Retinal comes before urinal, in the dictionary — and in Duchamp’s body of work.
Fountain — a porcelain urinal signed R. Mutt — is undoubtedly Marcel Duchamp’s most famous work. When he submitted it to the Society of Independent Artists exhibition in 1917, it became the object of one of art history’s greatest controversies. Today, Fountain — and perhaps some of his less-famous “readymades” — are all that many of us know about Duchamp’s output as an artist.
Duchamp was 30 when he thus thumbed his nose at artistic convention. He had come to believe that art should “serve the mind”, and scoffed at works intended only to please the eye — calling it retinal art.
However, his early development as an artist — starting in his mid teens — began on the usual traditional path, as ground-breaking artists typically do. Duchamp was taught to draw in the academic manner and learned to paint by imitating the style of impressionist and post-impressionist artists — especially that of his older brother, Jacques Villon.
It’s a small group of five of his early oil paintings in the collection of the John and Mabel Ringling Museum of Art that surprises those who know him only by his “readymades.”
The works reveal the influence of the Impressionists and their successors — artists like Cezanne, Gauguin and Signac.
Wall text adjacent to the group calls our attention to “Duchamp’s fluency with impasto, the technique of building up layers of thick paint on canvas” and points out the refined way in which he handled color and line.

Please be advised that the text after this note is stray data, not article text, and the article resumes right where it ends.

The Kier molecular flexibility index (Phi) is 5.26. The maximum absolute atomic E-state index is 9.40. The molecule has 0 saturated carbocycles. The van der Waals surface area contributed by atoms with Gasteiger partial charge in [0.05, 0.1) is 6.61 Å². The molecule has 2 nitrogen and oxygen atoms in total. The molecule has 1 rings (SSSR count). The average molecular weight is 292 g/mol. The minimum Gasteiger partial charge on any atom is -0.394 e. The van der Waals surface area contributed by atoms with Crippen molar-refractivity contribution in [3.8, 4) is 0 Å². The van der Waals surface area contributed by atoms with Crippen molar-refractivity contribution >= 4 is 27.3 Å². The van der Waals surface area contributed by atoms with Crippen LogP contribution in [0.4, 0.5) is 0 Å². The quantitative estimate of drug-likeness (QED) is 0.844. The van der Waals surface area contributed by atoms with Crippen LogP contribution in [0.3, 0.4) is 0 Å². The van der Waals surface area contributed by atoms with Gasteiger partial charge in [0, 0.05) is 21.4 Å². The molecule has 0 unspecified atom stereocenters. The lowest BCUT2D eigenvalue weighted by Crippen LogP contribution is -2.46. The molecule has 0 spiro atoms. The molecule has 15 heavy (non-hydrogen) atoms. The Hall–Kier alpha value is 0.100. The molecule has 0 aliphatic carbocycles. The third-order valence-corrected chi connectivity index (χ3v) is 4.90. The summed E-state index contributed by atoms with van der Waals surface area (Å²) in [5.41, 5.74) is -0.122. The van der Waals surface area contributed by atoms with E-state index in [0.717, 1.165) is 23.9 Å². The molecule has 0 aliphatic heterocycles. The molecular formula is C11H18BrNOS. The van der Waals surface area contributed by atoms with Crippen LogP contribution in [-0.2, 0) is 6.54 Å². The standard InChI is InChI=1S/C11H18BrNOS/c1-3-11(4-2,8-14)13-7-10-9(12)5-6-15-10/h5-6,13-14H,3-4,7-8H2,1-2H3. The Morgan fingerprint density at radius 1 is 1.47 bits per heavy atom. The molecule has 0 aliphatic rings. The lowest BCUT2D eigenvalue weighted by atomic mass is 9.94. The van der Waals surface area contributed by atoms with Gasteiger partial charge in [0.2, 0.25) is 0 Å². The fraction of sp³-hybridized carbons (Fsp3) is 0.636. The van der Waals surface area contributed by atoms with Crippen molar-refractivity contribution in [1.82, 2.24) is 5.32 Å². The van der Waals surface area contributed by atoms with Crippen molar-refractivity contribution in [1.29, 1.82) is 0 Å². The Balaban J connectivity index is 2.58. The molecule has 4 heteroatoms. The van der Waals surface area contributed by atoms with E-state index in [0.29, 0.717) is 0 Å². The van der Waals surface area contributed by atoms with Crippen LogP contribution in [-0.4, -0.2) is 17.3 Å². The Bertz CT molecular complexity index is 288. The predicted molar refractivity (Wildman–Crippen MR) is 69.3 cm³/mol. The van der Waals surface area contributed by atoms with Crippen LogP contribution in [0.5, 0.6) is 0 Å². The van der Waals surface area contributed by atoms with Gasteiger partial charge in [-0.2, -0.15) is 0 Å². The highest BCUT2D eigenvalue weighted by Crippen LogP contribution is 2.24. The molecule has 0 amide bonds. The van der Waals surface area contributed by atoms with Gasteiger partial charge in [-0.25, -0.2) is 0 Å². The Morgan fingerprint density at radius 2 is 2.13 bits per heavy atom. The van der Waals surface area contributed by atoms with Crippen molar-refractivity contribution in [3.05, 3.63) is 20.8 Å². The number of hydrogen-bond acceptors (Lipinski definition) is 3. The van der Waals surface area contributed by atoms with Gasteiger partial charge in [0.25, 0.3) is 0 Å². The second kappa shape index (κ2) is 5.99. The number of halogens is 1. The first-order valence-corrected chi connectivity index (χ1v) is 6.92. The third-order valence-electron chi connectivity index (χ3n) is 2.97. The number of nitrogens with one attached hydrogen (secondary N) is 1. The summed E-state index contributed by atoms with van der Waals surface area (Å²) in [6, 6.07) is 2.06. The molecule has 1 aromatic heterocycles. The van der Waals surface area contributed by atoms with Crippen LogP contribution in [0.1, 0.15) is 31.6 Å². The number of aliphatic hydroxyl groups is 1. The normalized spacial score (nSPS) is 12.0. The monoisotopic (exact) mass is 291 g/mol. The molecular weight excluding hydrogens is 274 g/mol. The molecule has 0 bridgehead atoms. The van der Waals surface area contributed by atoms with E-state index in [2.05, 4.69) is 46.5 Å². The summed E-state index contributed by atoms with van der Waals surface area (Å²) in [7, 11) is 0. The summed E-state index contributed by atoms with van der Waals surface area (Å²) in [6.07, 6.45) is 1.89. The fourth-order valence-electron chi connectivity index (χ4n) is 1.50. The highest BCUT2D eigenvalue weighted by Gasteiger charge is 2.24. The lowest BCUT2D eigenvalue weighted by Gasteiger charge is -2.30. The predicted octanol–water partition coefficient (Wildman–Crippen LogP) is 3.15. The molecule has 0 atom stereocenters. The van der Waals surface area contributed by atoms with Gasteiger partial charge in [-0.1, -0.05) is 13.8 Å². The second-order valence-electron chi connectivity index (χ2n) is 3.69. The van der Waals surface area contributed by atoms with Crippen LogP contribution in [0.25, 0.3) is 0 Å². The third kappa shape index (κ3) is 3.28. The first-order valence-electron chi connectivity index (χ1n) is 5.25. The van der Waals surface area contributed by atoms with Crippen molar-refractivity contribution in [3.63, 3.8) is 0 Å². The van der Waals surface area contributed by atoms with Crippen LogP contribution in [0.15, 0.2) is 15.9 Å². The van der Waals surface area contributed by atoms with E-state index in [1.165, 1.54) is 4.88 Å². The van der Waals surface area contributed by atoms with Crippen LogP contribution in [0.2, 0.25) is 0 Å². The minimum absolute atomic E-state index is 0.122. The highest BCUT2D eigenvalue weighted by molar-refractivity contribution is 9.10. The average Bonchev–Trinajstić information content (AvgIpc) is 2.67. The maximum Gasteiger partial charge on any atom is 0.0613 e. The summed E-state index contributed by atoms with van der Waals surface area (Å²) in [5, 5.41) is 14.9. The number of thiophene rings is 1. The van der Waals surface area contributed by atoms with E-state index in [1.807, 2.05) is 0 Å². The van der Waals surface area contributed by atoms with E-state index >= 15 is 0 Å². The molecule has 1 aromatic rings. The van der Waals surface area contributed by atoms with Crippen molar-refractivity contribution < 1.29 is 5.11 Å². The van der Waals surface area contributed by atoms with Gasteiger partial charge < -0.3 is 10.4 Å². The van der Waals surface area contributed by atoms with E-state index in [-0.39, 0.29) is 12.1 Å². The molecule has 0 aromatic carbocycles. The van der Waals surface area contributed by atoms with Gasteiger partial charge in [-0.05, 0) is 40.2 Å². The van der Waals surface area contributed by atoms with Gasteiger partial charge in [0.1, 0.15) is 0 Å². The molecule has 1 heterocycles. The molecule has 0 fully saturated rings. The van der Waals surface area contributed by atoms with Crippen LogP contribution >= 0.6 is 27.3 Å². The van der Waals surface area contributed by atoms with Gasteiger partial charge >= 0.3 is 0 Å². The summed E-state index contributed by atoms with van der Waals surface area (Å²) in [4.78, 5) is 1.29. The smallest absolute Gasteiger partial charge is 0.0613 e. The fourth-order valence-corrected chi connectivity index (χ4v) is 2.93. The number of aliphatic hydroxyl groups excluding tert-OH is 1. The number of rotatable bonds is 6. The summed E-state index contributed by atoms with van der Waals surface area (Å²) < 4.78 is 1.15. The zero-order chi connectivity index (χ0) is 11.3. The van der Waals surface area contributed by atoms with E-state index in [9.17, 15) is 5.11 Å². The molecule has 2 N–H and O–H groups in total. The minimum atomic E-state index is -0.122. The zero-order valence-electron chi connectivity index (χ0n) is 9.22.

As a group, these works illustrate a swift progression in Duchamp’s development as a young artist.
The earliest of the paintings, Sur la Falaise, is decidedly Impressionist, dating to 1905. The latest, Saint Sebastien, painted in 1909 at age 22, suggests the beginnings of a cubist sensibility, presaging what was to come.
As the wall text states, these five paintings are “strangely removed from his productions that were to follow.”
By World War I, Duchamp had rejected the work of many of his fellow artists, including the likes of Henri Matisse, labeling it retinal art: intended only to please the eye. He had come to believe that art should serve the mind — and it was this sort of avant-garde thinking that put Marcel Duchamp at the forefront of the “cosmic shift” in Western art that occurred in the first half of the 20th-century.
Originally published at https://blog.artgeek.io on February 9, 2019.